Gregg Herken’s THE BROTHERHOOD OF THE BOMB: THE TANGLED LIVES OF ROBERT OPPENHEIMER, ERNEST LAWRENCE, AND EDWARD TELLER (NY, 2002) is an excellent book. And here’s an item I discovered recently in a little anthology called READER’S DIGEST WAR STORIES: DARING FIRST-HAND ACCOUNTS OF WW II (NY, 2012): Herbert Anderson, “The Day the Atomic Age Was Born”, pp. 104-109, describing his role in the first controlled atomic pile chain-reaction @ U. Chicago, 2 December, 1942. They actually had no idea whether they were going to blow up the entire city or not, but went ahead anyway. Fortunately, the control rods worked

  5. Scipio Americanus

    Hognose’s Coster-Mullen suggestion is spot on, for one. Are you more interested in the technical side (engineering, design, construction, physics), the tactical side (means of employment, systems and platforms) or the strategic side? Each is an interesting field in its own right. Sadly the tactical side of things is not well treated in any one book, but that’s partly because the tactics have changed so markedly with the development of auxiliary technologies of guidance and delivery.

    1. John Spears

      Spot on with the disection: hit me with a fave or two of each or any. I know I’m not the only one who’d appreciate it.

      1. Ti

        Colorado is certainly part of the WMD “hub”. Handling WMD components, geographic placement, skilled workforce all that stuff. Because of my proximity to the plant and industry that surrounds nuclear WMD’s, I’m fascinated with the production of the “gadjet”. Accident’s, spills, cover ups, they’re all here to study. Mother’s Day 1969 – the largest, most costly industrial accident in United States history up to that time. What was it? A plutonium fire was blazing out of control exactly 6.8 air miles from where I was having mother’s day dinner with my family. I was 8 years old. I recommend tours of any DOE facility that has a tour. Nevada Test Site and Idaho Nat’l Engr Lab had tours pre 9/11. I had to apply months before those tours to pass the background check. INEL’s visitor’s center is interesting and anyone can go in there, but to get into the “chem plant” you need to be cleared first. The National Atomic Museum in Albuquerque , New Mexico is also great from a technology and delivery development point of view. NTS tour starts out in N Las Vegas, then you get on bus and drive for hours to the entrance to the site. We went out on the sight and basically visited the test areas. We’ve all seen the stock footage of the building disintegrating before your eyes and then BAM! – you’re actually in a tour bus on the very ground where the camera was pointed!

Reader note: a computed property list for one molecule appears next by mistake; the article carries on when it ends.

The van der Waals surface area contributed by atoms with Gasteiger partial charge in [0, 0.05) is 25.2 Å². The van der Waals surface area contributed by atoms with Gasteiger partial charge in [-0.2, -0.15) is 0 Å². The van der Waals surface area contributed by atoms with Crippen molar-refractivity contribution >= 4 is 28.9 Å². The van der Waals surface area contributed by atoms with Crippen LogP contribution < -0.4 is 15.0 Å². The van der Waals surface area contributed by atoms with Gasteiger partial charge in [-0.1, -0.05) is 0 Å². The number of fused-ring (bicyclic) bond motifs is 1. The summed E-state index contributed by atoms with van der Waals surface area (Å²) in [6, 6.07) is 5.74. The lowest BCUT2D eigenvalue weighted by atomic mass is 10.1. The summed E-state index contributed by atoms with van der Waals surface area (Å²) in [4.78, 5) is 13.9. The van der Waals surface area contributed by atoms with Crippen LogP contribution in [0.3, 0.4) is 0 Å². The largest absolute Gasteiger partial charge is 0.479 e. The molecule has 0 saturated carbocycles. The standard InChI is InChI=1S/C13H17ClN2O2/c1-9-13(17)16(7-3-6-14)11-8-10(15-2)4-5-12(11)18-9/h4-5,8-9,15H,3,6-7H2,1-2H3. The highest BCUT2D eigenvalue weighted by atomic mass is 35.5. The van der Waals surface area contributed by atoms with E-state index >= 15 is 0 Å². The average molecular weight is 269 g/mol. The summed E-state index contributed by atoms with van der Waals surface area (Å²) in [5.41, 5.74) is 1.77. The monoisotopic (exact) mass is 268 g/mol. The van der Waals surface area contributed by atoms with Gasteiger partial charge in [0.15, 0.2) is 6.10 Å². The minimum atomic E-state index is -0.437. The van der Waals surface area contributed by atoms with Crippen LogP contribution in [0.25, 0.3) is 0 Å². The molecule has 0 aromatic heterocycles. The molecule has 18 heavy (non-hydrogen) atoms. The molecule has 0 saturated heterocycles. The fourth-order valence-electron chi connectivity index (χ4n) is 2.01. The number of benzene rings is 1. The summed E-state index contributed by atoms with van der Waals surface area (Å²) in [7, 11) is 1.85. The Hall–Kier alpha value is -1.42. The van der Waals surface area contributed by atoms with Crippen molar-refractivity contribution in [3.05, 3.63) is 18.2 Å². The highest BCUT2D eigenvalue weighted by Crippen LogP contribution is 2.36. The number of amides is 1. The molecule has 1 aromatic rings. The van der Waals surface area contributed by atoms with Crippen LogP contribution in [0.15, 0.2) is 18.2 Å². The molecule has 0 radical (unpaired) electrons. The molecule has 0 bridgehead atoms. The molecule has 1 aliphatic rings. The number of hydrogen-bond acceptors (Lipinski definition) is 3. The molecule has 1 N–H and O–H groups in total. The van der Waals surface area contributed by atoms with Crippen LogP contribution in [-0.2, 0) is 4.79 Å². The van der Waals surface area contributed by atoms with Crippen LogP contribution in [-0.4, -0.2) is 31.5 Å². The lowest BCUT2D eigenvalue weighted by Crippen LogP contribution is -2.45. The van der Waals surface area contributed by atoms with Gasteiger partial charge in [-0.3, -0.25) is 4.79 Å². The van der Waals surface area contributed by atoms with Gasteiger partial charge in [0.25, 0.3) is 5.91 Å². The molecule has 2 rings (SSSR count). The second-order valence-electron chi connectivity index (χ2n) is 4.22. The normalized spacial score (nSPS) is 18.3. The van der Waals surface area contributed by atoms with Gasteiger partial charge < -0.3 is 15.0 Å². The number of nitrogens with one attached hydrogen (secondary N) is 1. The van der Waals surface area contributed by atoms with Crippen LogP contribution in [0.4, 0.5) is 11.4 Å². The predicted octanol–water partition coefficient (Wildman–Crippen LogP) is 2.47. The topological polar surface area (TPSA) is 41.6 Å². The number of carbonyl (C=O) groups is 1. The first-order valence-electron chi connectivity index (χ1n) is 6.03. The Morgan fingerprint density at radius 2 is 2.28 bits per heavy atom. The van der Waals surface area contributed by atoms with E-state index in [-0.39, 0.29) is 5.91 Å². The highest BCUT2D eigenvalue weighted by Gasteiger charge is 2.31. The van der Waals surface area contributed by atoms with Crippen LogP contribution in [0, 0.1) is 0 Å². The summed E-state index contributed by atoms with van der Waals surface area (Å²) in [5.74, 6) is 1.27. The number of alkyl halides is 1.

Rhodes spoke very briefly in Dark Sun about the deuterium supplied for the Mike Shot(1st thermo -nuke) was concentrated in Boulder, CO at the Dept of Commerce Nat’l Bureau of Stds Lab (now NIST). Good info at Rocky Flats Cold War Museum – You want to get an idea of what went on behind closed doors at an atomic bomb factory check it out.
        Lastly, when the FBI raided that plant(Rocky Flats) in 1989 and they shut down production, there was 14 tons of Plutonium work in progress in the facility. From completed parts all the way down to waste Pu recycled back into production stream. We don’t need gold backing the US Dollar, we have plutonium metal backing the US Dollar. Go look at a Trident sub or a Minuteman 3 silo or a B-52 with it’s ALCM launcher racks filled up.